SINGAPORE - Private security officers will see their wages go up annually over six years, after proposals put forth by a tripartite committee on the security wage ladder were accepted by the Government on Friday (Nov 12).
This will benefit about 40,000 security employees across 265 agencies in Singapore.
The basic monthly wage for security officers who are lowest-ranked on the ladder will more than double from $1,650 in 2023 to $3,530 by 2028.
At the other end, senior security supervisors will see their monthly wage increase from $2,240 to $4,430 over the same period.
Overall, the monthly gross wage across all job levels will rise at an average compound annual rate of 6.6 per cent from 2022 to 2028, under the Progressive Wage Model (PWM) for Singaporean and permanent resident workers.
This is more than twice the minimum 3 per cent annual increase announced in November 2017 under a previous set of recommendations.
The monthly gross wage is estimated based on a basic wage and 72 overtime hours.
The 3 per cent increase to baseline wages will still come into effect next year, but the Security Tripartite Cluster (STC) recommended a "significant increase" to the security officers' monthly wages in 2023 as well as a fixed dollar quantum annual increment from 2024 to 2028.
The PWM for the private security industry was first announced by the STC in October 2014.
It has been implemented as a licensing condition for private security agencies since September 2016.
The STC said one of the aims of the latest review to the PWM is to address the manpower crunch faced by the private security industry.
NTUC assistant director-general Zainal Sapari, who chairs the STC, said this shortage has been "a perennial problem".
"This is partly due to the fact that many service buyers are still relying on headcount-based contracts. This is exacerbated further by the fact that during this Covid-19 period, there are safe management measures by clients, which the security agencies need to support.
"Coupled with new buildings coming up, there is a shortage of security officers," he said.
The latest recommendations can address some of the challenges faced by the industry, Mr Zainal added.
The STC also noted the need for sustainable wage growth without excessive working hours.
It recommended that from 2024 onwards, PWM baseline wages for security officers should include wages paid for work done in addition to the industry's 44-hour regular work week.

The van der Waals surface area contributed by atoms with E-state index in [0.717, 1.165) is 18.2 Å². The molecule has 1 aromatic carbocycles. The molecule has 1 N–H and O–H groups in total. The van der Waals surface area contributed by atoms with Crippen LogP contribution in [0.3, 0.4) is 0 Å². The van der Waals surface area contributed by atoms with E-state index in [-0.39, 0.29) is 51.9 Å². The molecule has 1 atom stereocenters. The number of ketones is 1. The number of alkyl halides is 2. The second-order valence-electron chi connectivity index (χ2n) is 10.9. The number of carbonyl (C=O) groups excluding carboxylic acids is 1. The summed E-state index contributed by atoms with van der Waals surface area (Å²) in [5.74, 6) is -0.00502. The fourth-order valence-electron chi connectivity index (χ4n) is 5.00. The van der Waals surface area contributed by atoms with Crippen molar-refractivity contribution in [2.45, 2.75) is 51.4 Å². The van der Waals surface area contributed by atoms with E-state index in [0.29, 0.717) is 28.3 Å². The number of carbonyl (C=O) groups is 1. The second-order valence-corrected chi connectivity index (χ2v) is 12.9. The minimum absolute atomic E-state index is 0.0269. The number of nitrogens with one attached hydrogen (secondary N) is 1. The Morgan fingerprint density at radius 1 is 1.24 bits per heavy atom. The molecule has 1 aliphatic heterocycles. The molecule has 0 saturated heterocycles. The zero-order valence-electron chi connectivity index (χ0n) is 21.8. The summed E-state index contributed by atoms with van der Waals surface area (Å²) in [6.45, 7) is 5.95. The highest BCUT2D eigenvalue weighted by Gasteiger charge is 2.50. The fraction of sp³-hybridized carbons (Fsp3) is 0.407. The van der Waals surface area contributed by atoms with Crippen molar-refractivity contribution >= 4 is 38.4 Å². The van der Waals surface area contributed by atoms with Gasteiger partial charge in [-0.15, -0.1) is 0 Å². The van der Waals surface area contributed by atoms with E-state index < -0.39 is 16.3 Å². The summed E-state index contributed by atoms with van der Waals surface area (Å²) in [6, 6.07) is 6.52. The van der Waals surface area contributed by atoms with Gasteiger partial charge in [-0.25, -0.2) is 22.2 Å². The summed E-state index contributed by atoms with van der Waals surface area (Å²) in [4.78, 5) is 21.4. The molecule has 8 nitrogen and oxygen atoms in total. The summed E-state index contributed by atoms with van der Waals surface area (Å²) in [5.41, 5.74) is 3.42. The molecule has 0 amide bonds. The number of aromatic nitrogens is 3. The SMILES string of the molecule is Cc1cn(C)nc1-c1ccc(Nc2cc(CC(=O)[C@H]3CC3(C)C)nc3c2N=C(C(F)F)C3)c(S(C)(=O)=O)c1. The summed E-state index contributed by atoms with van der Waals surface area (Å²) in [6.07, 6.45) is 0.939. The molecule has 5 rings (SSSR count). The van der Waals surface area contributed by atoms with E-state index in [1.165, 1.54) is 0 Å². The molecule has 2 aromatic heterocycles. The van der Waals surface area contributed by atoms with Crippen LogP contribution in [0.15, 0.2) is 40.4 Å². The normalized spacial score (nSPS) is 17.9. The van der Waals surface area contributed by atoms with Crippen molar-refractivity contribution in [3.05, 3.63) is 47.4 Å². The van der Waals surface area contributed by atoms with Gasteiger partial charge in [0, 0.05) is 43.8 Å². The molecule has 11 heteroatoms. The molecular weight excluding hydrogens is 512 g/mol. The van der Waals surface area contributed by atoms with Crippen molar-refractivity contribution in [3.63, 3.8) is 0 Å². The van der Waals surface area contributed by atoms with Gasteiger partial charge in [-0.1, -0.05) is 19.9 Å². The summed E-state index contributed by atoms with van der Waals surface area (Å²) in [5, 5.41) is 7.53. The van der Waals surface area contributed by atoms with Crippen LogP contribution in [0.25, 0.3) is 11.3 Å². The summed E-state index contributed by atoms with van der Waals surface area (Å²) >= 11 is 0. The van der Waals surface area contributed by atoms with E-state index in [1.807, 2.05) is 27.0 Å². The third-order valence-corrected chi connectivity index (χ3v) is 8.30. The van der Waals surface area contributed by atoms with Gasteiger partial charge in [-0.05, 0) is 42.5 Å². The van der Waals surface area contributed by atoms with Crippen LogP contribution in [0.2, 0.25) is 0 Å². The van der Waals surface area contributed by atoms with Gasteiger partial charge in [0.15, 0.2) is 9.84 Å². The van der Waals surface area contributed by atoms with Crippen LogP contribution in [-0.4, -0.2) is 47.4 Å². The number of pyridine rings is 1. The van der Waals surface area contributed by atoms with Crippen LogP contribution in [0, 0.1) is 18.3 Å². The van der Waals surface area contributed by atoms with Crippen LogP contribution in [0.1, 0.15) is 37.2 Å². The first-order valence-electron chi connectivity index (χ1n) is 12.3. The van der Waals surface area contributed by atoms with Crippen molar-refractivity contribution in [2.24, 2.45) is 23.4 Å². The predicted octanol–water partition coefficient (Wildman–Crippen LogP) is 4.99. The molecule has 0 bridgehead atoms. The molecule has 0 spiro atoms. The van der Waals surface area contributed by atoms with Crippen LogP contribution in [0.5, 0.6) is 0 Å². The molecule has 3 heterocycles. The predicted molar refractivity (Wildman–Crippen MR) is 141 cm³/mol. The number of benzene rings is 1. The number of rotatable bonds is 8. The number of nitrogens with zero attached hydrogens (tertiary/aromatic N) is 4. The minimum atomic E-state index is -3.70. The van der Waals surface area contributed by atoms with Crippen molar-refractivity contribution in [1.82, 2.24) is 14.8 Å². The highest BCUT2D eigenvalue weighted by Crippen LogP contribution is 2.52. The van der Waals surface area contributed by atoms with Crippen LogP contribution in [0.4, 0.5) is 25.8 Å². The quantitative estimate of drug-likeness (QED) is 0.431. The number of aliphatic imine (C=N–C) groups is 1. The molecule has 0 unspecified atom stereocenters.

As an added measure to safeguard the security officers' welfare under the new wage schedule, it also recommended that a maximum cap of 72 hours a month in extra hours be set above the 44-hour work week.
Mr Raj Joshua Thomas, president of the Security Association Singapore, said it is difficult for the industry to attract and retain talent when "officers are working 12-hour shifts six days a week at relatively low wages".
"So the industry and security buyers must bite the bullet. And there is an urgency to it. We shouldn't look at security officers as a cheap resource," said Mr Thomas.
But service buyers can temper this extra cost by reducing headcount and installing technology, as well as engage consultants to get advice on how to deploy scarce manpower and technology effectively, he added.
"All this requires a mindset change amongst buyers and security agencies to embrace a very different security industry of the future," Mr Thomas said.
The STC is also intensifying efforts to raise industry standards and improve the productivity of security officers through technology adoption and skills upgrading.
It called for service providers to invest in technology and explore job redesign or other ways to improve productivity and service outcomes.
Security agencies can make use of available programmes and resources, such as the Productivity Solutions Grant, or approach the Union of Security Employees and security trade associations if they need help driving transformation efforts, the STC noted.
Meanwhile, those in the security workforce should embrace upskilling and adopt a positive mindset towards learning new skills and work processes, it added.
At the same time, service buyers should adopt outcome-based contracting and progressive procurement practices, rather than headcount-based contracting.
Members of the public, too, should be civic-minded and "respect our front-line security officers who are carrying out their duties to safeguard everyone's interests", the STC urged.
The Ministry of Manpower and Ministry of Home Affairs said in a joint statement on Friday that the recommendations are timely and will augment tripartite efforts to uplift lower-wage workers and transform the security industry.
"Government agencies will work closely with tripartite partners to implement the recommendations and create more meaningful careers for security officers, increase productivity, and improve security outcomes in a sustainable manner," they said.